which implies that
$$\begin{aligned} \bigl\langle v^{*}+T\overline{u}-f,v-\overline{u}\bigr\rangle +g( \overline{u},v)+J ^{\circ }(\overline{u};v-\overline{u})\geq 0, \quad \forall v\in K,\forall v^{*}\in F(v). \end{aligned}$$
It follows from Theorem 3.3 that there exists \(\overline{u}^{*}\in F(\overline{u})\) such that
$$\begin{aligned} \bigl\langle u^{*}+ T\,\overline{u}-f,v-\overline{u}\bigr\rangle +g( \overline{u},v)+J ^{\circ }(\overline{u};v-\overline{u})\geq 0, \quad \forall v\in K, \end{aligned}$$
Therefore \(\overline{u}\in K\) is a solution to problem GVHVI, and so we get that GVHVI is weakly α-well-posed by the uniqueness of the solution to problem GVHVI. This completes the proof. □

Remark 3.7

In the theorem, condition (v) can be found in [30], and the condition that there exists \(\epsilon_{0}>0\) such that \(\Omega_{ \alpha }(\epsilon_{0})\) is nonempty and bounded can be replaced by the conditions that K is bounded or that there exists \(n_{0}\in N\) such that, for every \(u\in K\setminus B_{n_{0}}\), there exists \(v\in K\) with \(\|v\|<\|u\|\) such that
$$\begin{aligned} \sup_{u^{*}\in F(u)}\bigl\langle u^{*}+Tu-f,v-u\bigr\rangle +g(u,v)+J^{\circ }(u;v-u) \leq -\frac{1}{n_{0}}. \end{aligned}$$
See [34, 36, 39] for more detail.

Next, we give some equivalence results for the strong α-posedness in the generalized sense.

Theorem 3.8

Assume that all the assumptions of Theorem 3.5 are satisfied. Then GVHVI is strongly α-well-posed in the generalized sense if and only if Γ is nonempty compact and
$$\begin{aligned} \lim_{\epsilon \rightarrow 0}e\bigl(\Omega_{\alpha }( \epsilon),\Gamma\bigr)=0, \end{aligned}$$
where \(e(A,B):=\sup_{a\in A}d(a,B)\) with \(d(a,B):=\inf_{b\in B}\|a-b \|\).

Proof

The proof is similar to that of Theorem 5.1 in [26] by the assumptions of g. □

Theorem 3.9

Assume that all the assumptions of Theorem 3.5 are satisfied. Then GVHVI is strongly α-well-posed in the generalized sense if and only if
$$\begin{aligned} \Omega_{\alpha }(\epsilon)\neq \emptyset, \quad \forall \epsilon >0,\quad \textit{and}\quad \lim_{\epsilon \rightarrow 0}\mu \bigl(\Omega_{\alpha }( \epsilon)\bigr)=0. \end{aligned}$$

Proof

The proof is similar to that of Theorem 3.2 in [3] by the assumptions of g. □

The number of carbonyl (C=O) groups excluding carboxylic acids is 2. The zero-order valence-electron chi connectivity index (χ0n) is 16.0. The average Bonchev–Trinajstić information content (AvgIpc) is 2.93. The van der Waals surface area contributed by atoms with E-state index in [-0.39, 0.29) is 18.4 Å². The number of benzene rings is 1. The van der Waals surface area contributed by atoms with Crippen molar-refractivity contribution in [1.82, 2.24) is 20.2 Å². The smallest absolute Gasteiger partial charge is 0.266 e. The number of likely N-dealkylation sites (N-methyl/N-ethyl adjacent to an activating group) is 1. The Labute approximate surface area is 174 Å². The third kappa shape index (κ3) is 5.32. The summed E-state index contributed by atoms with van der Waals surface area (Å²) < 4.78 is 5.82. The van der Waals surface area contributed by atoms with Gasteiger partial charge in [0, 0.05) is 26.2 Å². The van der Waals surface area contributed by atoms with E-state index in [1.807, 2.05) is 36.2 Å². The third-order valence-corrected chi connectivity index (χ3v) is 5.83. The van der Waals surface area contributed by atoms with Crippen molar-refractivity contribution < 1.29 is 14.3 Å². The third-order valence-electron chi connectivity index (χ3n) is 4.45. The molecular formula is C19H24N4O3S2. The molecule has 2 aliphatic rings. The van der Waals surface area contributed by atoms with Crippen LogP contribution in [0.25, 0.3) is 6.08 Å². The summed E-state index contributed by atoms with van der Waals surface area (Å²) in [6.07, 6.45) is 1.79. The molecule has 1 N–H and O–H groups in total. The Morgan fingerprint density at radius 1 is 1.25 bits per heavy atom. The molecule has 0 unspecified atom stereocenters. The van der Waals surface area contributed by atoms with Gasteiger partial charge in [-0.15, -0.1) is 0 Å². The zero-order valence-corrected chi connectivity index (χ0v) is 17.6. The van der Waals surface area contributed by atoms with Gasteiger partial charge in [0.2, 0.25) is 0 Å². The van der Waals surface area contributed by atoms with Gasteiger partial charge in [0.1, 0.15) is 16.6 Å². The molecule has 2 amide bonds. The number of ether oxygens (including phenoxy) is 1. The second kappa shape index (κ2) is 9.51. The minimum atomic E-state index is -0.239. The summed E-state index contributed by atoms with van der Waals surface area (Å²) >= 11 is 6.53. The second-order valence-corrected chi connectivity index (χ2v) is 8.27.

Theorem 3.10

Assume that all the assumptions of Theorem 3.6 are satisfied. Then GVHVI is weakly α-well-posed in the generalized sense if and only if there exists \(\epsilon_{0}>0\) such that \(\Omega_{\alpha }(\epsilon_{0})\) is nonempty and bounded.

Proof

The proof is similar to that of Theorem 3.6 by the assumptions of g. □

4 Well-posedness for GMEP

In this section, we consider the following generalized mixed equilibrium problem (GMEP):

Find \(u\in K\) such that, for some \(u^{*}\in F(u)\),
$$\begin{aligned} \bigl\langle u^{*},\eta (u,v)\bigr\rangle +\langle Tu-f,v-u\rangle +g(u,v)+h(u,v) \geq 0, \quad \forall v\in K, \end{aligned}$$
where \(\eta:K\times K\rightarrow X\) is an operator. The existence of solutions to this problem when \(T\equiv 0\) and \(f\equiv 0\) can be found in [25].

To study GMEP, we introduce the concept of η-monotonicity (see [7, 8]).

Definition 4.1

Let \(F:K\rightarrow P(X^{*})\) be a set-valued operator. F is said to be η-monotone if there exists a function \(\eta:K\times K\rightarrow X\) such that, for all \(u,v\in K\),
$$\begin{aligned} \bigl\langle v^{*}-u^{*},\eta (u,v)\bigr\rangle \geq 0, \quad \forall u^{*}\in F(u),\forall v^{*}\in F(v). \end{aligned}$$
(4.1)

Remark 4.2

If \(\eta (u,v)=v-u\) for all \(u,v\in X\), then (4.1) becomes
$$\begin{aligned} \bigl\langle v^{*}-u^{*},v-u\bigr\rangle \geq 0, \quad \forall u^{*}\in F(u),\forall v^{*}\in F(v), \end{aligned}$$
that is, F is monotone.
For any \(\epsilon >0\), we define the following two sets:
$$\begin{aligned} \Omega_{\eta,\alpha }(\epsilon) =&\bigl\{ u\in K: \exists u^{*}\in F(u)\mbox{ such that }\bigl\langle u^{*},\eta (u,v)\bigr\rangle + \langle Tu-f,v-u\rangle +g(u,v) \\ & {}+h(u,v))\geq -\epsilon \alpha (v-u),\forall v\in K \bigr\} \end{aligned}$$
and
$$\begin{aligned} \Phi_{\eta,\alpha }(\epsilon) =&\bigl\{ u\in K:\bigl\langle v^{*},\eta (u,v) \bigr\rangle +\langle Tu-f,v-u\rangle +g(u,v) \\ & {}+h(u,v)\geq -\epsilon \alpha (v-u), \forall v\in K,\forall v ^{*} \in F(v) \bigr\} . \end{aligned}$$
Denote by \(\Gamma_{\eta }\) the set of solutions to GMEP. It is clear that \(\Gamma =\Omega_{0}(\epsilon)\).

We can obtain similar results.

Theorem 4.3

Assume that all the assumptions of Theorem 3.3 are satisfied and, in addition, \(\eta:K\times K\rightarrow X\) is continuous on \(K\times K\) with \(\eta (u,u)=0\) for any \(u\in K\) and affine with respect to the first variable. Let \(h:K\times K\rightarrow R\) be such that: